This past summer I walked out the door to go for a kayak ride on the Susquehanna River. My wife gave me one of those, “Be Careful” good-byes. “I will,” I responded.
Of course, I would – an 80-year-old guy with poor balance, dragging a kayak a quarter mile to a steep bank, then down to the water, stepping in while holding the paddle and sliding down into the seat, hoping the kayak won’t shift and dump him (me) in the drink.
I had a life vest tucked behind the seat. I don’t wear it; it makes it cumbersome to paddle. State boating regulations only require that it be on board. If that’s good enough for the “nanny state,” it’s good enough for me.
On that day, I headed up stream; there was a stiff breeze at my back, creating white caps across the river. I stayed near the shore (following my wife’s order to “be careful”) where it was relatively calm, and started paddling.
Typically, I’ll take 50 strokes, rest for ten seconds, and repeat, until my arms get used to the abuse. I passed by the nursing home (hopefully not in my immediate future) and took a quick peek across the river to where I once had a small cabin overlooking the water. Everything looked ship-shape. Thanks to Chris, the present owner.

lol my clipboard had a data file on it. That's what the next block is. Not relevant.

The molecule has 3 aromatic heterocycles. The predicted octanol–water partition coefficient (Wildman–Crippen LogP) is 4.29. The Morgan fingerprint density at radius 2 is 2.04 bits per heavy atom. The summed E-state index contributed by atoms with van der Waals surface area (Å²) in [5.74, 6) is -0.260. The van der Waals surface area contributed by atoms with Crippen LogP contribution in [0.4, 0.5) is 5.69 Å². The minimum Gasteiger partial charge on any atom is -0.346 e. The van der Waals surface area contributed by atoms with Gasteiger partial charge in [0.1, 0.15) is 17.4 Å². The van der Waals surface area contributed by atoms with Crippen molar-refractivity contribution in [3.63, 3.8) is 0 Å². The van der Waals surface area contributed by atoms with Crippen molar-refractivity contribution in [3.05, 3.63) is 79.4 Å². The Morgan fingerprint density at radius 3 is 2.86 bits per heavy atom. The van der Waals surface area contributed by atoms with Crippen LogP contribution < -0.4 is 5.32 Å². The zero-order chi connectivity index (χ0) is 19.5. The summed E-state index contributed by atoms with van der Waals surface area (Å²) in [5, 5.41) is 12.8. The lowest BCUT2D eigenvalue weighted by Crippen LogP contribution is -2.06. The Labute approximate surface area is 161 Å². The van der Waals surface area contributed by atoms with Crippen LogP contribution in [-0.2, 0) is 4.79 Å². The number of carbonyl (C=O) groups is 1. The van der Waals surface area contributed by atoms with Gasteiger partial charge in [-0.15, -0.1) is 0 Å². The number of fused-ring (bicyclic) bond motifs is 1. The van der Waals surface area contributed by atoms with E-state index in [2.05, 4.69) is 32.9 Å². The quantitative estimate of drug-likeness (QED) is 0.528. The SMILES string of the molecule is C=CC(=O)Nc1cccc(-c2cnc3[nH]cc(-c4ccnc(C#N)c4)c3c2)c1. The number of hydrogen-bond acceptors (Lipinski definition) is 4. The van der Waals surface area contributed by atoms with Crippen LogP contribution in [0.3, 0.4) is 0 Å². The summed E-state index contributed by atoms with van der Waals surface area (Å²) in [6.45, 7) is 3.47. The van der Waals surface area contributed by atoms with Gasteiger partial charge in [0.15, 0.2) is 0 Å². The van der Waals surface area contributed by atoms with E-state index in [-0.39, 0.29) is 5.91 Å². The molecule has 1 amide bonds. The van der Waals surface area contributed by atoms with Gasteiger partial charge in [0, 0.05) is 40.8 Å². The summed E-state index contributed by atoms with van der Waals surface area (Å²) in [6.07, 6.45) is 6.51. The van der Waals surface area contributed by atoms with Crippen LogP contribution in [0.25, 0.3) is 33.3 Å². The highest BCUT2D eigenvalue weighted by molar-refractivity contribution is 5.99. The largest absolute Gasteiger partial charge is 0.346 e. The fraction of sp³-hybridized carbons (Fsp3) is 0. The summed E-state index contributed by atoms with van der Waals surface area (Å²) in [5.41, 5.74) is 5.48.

I was headed to Hickories Park, about a 2-mile trip. I paddled past MJ’s Restaurant where a few folks on the deck waved, past Greg Kies’ car lot and up to the lighthouse. At that point, I figured I’d gone far enough, a quarter mile short of my goal.
I turned the kayak around, thinking I’d let the current carry me back home. But the wind was stronger than the current; my kayak didn’t move; I’d have to paddle back. Probably a good thing, because when I do drift down river I usually nod off; it’s a very relaxing ride; all you can see are trees along the shore and the sky above. I pretend I’m in the Adirondacks, not running parallel to a busy Route 17C.
I made it back safely, dragged the kayak up the bank and to the house. It’s the result you get when you’re careful. Every parent exhorts the same “be careful” assertion whenever their kid heads out on a bicycle, and especially in the family sedan. It’s never taken seriously, and they know it, but if anything happens, it’s the perfect set-up for an “I told you so!” I avoid those like the plague!
Comments? – Send to email@example.com.